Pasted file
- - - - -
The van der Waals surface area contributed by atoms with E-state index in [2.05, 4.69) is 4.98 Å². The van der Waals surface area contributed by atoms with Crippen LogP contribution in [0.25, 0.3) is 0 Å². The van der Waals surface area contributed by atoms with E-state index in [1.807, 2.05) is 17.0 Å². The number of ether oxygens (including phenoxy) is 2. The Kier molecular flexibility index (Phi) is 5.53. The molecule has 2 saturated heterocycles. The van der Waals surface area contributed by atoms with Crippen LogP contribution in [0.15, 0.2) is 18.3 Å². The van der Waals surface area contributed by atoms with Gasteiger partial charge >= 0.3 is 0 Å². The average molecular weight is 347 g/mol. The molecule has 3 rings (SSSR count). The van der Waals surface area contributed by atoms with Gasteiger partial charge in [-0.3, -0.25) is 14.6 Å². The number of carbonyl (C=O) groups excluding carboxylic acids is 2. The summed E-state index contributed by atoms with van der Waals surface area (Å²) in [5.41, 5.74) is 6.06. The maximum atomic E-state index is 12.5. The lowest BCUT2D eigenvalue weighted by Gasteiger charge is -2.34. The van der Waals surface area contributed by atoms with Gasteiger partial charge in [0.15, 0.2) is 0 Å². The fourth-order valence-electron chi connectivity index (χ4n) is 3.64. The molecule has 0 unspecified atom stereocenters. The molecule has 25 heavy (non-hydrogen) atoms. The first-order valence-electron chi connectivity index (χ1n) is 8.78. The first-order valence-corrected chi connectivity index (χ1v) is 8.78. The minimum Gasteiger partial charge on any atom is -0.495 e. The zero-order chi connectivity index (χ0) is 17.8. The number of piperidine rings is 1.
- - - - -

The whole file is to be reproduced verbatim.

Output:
The van der Waals surface area contributed by atoms with E-state index in [2.05, 4.69) is 4.98 Å². The van der Waals surface area contributed by atoms with Crippen LogP contribution in [0.25, 0.3) is 0 Å². The van der Waals surface area contributed by atoms with E-state index in [1.807, 2.05) is 17.0 Å². The number of ether oxygens (including phenoxy) is 2. The Kier molecular flexibility index (Phi) is 5.53. The molecule has 2 saturated heterocycles. The van der Waals surface area contributed by atoms with Crippen LogP contribution in [0.15, 0.2) is 18.3 Å². The van der Waals surface area contributed by atoms with Gasteiger partial charge >= 0.3 is 0 Å². The average molecular weight is 347 g/mol. The molecule has 3 rings (SSSR count). The van der Waals surface area contributed by atoms with Gasteiger partial charge in [-0.3, -0.25) is 14.6 Å². The number of carbonyl (C=O) groups excluding carboxylic acids is 2. The summed E-state index contributed by atoms with van der Waals surface area (Å²) in [5.41, 5.74) is 6.06. The maximum atomic E-state index is 12.5. The lowest BCUT2D eigenvalue weighted by Gasteiger charge is -2.34. The van der Waals surface area contributed by atoms with Gasteiger partial charge in [0.15, 0.2) is 0 Å². The fourth-order valence-electron chi connectivity index (χ4n) is 3.64. The molecule has 0 unspecified atom stereocenters. The molecule has 25 heavy (non-hydrogen) atoms. The first-order valence-electron chi connectivity index (χ1n) is 8.78. The first-order valence-corrected chi connectivity index (χ1v) is 8.78. The minimum Gasteiger partial charge on any atom is -0.495 e. The zero-order chi connectivity index (χ0) is 17.8. The number of piperidine rings is 1.